Among the objects on view is the Hunting and Working Desk of Elector Johan Georg I of Saxony, a traveling case of sorts, made about 162025 in Augsburg, a town specializing in the production of extravagant collectors' cabinets at the time. The case itself was made of ebony and silver and topped with an elaborately inlaid tabletop. It was a very rich yet practical affair, containing in its various drawers and compartments all the implements, most made of silver, that a prince would need when traveling, including tools, a scale, plates and silverware, a sieve (often used to strain cork pieces from wine), and a pharmaceutical kit with silver jars that held medicines. It was also furnished with objects required for the princely hunt with falcons, which was a privilege strictly reserved for royalty or rulers of sovereign states.
The exhibition includes a section devoted to mounted naturalia. During this period, European voyages of exploration provided increased access to exotic materials such as mother-of-pearl, shells, and corals from warm seas, as well as coconuts and ostrich eggs. Coconuts were intricately carved and mounted with elaborate gilt-silver to form extravagantly decorative items. Pieces of red coral became the antlers on the young prince Actaeon turning into a stag on a golden drinking vessel. Ostrich eggs, prized not only for their rarity, but also for their rich symbolism, were made into beautiful art objects. The exhibition includes three stunning examples of drinking vessels in the form of ostriches made by Elias Geyer in Leipzig, about 158995. The ostrich egg was a symbol of the Immaculate Conception and of the sol verus, the true sun, a metaphor for God. The Dresden ostriches hold horseshoes in their beaks, illustrating the belief that the giant birds were capable of digesting anything, even iron, as Pliny the Elder contended.
A section of the exhibition is devoted to turned ivories. In the Renaissance, ivory turning was an important part of the princely education, especially north of the Alps. The craft required unbounded patiencea virtue in a rulerbecause ivory was not only a rare but also an extremely delicate material, and an unguarded move could result in a fracture, irretrievably ruining the entire piece. Using a turning lathe also demanded mathematical skill to translate the shape of the model into the finished ivory. The Elector Augustus was an avid ivory turner, as was his son, Christian I, and is reputed to have made at least 165 pieces, of which only one has survived. These exquisite artistic display objects often took futuristic and fantastical abstract shapes. Several ivories in the exhibition are by Georg Wecker, an ivory turner from Munich who settled in Dresden in 1578 and became Augustus's teacher, leading to an appointment as court ivory turner.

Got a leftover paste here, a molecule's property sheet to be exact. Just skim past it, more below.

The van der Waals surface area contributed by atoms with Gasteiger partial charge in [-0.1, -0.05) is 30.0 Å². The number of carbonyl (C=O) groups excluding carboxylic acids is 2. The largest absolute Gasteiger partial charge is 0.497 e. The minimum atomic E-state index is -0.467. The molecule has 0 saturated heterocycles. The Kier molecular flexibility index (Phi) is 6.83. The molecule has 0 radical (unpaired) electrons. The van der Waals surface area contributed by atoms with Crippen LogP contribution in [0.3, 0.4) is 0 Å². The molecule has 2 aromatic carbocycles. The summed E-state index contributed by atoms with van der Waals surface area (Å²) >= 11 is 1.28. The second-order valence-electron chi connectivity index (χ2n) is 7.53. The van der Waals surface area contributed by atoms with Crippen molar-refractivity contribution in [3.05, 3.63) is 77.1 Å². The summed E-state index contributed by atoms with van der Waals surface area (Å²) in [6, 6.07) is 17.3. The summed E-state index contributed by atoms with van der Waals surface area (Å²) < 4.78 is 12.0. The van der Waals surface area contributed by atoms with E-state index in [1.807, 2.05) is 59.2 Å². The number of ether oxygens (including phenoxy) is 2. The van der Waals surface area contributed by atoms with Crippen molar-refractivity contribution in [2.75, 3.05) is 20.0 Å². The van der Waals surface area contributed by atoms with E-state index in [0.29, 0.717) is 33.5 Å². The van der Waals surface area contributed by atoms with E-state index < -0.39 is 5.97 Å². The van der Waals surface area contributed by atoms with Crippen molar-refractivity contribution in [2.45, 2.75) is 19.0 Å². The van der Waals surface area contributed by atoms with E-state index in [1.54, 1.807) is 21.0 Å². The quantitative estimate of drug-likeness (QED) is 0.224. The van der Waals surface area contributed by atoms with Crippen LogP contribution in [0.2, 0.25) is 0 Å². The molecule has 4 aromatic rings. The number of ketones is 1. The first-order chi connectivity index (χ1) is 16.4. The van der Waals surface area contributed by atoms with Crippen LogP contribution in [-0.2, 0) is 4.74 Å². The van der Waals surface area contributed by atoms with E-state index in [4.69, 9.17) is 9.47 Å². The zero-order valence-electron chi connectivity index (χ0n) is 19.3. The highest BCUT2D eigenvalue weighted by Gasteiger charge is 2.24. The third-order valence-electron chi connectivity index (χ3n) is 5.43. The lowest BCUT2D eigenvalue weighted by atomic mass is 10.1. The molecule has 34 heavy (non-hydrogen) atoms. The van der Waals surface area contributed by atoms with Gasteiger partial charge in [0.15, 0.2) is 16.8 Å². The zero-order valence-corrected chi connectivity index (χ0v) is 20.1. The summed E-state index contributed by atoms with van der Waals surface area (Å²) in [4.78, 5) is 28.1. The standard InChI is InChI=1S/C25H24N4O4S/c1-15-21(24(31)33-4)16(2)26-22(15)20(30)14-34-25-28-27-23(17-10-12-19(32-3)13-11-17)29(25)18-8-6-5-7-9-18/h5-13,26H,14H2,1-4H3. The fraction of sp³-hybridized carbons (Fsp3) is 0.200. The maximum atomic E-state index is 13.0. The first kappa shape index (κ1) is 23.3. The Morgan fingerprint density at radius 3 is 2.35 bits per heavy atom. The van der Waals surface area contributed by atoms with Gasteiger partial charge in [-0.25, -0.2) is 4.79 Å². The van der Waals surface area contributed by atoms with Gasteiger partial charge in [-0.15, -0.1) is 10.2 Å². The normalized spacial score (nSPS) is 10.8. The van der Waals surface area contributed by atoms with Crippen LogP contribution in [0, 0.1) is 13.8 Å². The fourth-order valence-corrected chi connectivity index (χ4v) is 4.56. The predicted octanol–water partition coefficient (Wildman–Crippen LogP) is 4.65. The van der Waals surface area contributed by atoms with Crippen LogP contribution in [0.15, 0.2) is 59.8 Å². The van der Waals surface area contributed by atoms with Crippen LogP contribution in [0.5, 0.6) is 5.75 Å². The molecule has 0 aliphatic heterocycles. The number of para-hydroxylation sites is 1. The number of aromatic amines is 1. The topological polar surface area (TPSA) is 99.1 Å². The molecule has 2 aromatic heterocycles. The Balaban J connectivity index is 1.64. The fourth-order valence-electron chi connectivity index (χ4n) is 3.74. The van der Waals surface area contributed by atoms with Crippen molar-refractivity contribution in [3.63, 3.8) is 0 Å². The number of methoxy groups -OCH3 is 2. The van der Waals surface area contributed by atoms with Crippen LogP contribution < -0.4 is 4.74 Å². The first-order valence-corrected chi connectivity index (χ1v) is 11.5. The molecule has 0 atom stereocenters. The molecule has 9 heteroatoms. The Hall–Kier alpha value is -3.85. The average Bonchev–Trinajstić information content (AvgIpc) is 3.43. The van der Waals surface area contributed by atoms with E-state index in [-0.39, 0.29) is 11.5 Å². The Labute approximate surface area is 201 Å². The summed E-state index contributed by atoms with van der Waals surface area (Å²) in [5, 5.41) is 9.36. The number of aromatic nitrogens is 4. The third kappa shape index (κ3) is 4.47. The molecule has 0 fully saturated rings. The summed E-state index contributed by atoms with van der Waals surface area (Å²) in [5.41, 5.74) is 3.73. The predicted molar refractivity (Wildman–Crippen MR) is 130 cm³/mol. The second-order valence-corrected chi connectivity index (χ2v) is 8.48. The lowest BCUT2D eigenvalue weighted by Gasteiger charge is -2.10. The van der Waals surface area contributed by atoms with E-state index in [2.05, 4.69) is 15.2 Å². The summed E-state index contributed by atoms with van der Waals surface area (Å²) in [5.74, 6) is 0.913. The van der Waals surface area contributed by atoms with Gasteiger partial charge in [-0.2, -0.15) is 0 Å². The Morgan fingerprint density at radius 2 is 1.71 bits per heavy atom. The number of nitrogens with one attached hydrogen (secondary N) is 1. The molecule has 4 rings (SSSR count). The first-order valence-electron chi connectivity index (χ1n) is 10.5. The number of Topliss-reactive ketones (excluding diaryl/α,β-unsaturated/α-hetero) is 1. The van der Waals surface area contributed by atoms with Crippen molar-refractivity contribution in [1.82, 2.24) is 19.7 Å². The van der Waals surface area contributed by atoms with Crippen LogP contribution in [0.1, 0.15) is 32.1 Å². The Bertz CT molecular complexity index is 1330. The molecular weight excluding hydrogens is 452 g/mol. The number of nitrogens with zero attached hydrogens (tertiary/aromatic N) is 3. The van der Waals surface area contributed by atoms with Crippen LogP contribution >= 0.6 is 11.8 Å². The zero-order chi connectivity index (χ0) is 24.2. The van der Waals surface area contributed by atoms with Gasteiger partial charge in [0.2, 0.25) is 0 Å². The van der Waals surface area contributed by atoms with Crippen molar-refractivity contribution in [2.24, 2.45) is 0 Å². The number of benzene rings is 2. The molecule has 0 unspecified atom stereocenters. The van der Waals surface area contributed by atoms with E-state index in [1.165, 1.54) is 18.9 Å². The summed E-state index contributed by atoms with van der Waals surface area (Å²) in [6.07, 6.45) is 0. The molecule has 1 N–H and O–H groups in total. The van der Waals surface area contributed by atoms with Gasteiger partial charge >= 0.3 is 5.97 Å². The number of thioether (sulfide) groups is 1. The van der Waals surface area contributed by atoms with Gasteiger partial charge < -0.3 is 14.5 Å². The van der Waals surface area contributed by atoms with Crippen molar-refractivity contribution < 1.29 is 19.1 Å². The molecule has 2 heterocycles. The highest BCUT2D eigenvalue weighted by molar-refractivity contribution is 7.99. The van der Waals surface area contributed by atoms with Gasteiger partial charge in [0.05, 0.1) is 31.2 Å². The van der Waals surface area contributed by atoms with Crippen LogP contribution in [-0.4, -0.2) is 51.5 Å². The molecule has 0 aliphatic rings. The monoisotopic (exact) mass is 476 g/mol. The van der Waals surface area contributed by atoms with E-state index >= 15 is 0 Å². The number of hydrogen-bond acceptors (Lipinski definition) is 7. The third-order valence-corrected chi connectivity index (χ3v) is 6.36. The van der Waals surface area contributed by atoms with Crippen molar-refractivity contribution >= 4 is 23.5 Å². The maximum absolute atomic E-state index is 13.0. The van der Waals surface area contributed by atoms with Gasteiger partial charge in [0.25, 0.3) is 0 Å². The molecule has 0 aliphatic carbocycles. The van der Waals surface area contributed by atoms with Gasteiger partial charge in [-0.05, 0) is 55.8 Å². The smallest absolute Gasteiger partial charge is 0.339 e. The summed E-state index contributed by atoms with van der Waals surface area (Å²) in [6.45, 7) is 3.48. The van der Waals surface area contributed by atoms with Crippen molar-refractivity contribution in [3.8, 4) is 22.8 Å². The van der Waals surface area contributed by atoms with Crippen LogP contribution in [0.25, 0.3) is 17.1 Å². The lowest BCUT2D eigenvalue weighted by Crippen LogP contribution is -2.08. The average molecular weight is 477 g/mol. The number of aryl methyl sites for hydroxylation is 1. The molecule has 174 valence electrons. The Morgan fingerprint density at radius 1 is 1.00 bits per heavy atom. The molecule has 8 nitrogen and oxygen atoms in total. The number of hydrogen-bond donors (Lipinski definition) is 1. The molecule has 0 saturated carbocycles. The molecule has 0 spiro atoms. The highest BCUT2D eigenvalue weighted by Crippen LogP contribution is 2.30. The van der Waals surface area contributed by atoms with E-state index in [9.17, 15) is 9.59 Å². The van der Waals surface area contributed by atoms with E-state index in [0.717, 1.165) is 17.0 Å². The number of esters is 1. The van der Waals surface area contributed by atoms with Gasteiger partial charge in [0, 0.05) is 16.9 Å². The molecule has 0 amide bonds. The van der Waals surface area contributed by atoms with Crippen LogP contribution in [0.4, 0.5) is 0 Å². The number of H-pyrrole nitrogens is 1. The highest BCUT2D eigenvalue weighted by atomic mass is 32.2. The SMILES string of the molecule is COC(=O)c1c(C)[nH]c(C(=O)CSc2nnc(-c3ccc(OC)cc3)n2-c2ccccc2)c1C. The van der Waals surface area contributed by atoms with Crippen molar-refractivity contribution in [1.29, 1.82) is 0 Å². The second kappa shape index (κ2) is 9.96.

A number of extraordinary silver-gilt parade vessels, including cups and covers, as well as goblets up to thirty-one inches tall, are on view. Some of these rarely used objects were displayed on the stepped top of sideboards during elaborate dining ceremonies to impress guests. Other equally astonishing vessels that were used were camouflaged as intricate models of castles, as well as heraldic lions, elephants, and other animals. One such example is the Automaton of St. George Slaying the Dragon, a partially gilded silver "statue" of St. George astride his horse, with the dragon at its feet, mounted atop a base fitted with an automaton. The body of the horse was filled with a sizable quantity of brandy or other suitable alcohol, and then the automaton was wound up and set in motion upon a table surrounded by astonished guests. The vessel would travel on the table via hidden wheels and stop in front of a hapless guest, who would then be required to empty the elaborate flagon.
The Dresden Rüstkammer, or armory, also a part of the Dresden State Art Collections, has managed to preserve arms and armor, such as ornate parade armor made entirely of silver instead of steel, that have not survived anywhere else in the world. Often such items were melted down in times of need, but Saxony was so rich in this precious metal that many such extravagant silver pieces were saved from the smelting pot. Displayed together are a portrait of Johan Georg I and the actual armor he is portrayed wearing. A gift from his brother, Christian II, the suit of parade armor had been made in Antwerp about 156364 for King Eric XIV of Sweden on the occasion of his unsuccessful courtship of Elizabeth I of England. One of the rarities of the R¸stkammer collections is a complete child's suit of armor made for Johan Georg I as a boy in Augsburg before 1592. It is one of only a few such complete sets of children's arms and armor known to exist.
Under the Renaissance electors, the collections grew through acquisitions in Nuremberg and Augsburg, the works of court artists and goldsmiths, and diplomatic gifts. The advent of the Thirty Years' War interrupted the pace of collecting. Dresden remained a refuge of subtle courtly culture in the first years of the war, but a disastrous period in Central European history was to follow.